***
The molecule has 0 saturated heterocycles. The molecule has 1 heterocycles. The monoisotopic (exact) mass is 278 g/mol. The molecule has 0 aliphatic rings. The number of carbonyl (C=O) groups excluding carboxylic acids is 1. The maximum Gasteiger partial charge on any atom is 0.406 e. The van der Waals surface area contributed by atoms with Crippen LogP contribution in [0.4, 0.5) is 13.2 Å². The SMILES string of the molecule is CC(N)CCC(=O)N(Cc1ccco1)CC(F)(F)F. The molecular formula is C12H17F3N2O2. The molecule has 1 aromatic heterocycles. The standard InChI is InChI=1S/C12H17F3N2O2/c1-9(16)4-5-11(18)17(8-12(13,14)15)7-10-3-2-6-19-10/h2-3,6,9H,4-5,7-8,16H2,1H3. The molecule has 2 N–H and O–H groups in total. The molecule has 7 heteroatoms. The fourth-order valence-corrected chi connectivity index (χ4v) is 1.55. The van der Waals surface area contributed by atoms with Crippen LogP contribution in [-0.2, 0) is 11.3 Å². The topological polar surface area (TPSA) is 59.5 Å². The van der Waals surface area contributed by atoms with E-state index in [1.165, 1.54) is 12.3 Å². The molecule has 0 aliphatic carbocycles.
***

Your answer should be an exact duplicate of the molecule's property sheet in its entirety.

The molecule has 0 saturated heterocycles. The molecule has 1 heterocycles. The monoisotopic (exact) mass is 278 g/mol. The molecule has 0 aliphatic rings. The number of carbonyl (C=O) groups excluding carboxylic acids is 1. The maximum Gasteiger partial charge on any atom is 0.406 e. The van der Waals surface area contributed by atoms with Crippen LogP contribution in [0.4, 0.5) is 13.2 Å². The SMILES string of the molecule is CC(N)CCC(=O)N(Cc1ccco1)CC(F)(F)F. The molecular formula is C12H17F3N2O2. The molecule has 1 aromatic heterocycles. The standard InChI is InChI=1S/C12H17F3N2O2/c1-9(16)4-5-11(18)17(8-12(13,14)15)7-10-3-2-6-19-10/h2-3,6,9H,4-5,7-8,16H2,1H3. The molecule has 2 N–H and O–H groups in total. The molecule has 7 heteroatoms. The fourth-order valence-corrected chi connectivity index (χ4v) is 1.55. The van der Waals surface area contributed by atoms with Crippen LogP contribution in [-0.2, 0) is 11.3 Å². The topological polar surface area (TPSA) is 59.5 Å². The van der Waals surface area contributed by atoms with E-state index in [1.165, 1.54) is 12.3 Å². The molecule has 0 aliphatic carbocycles.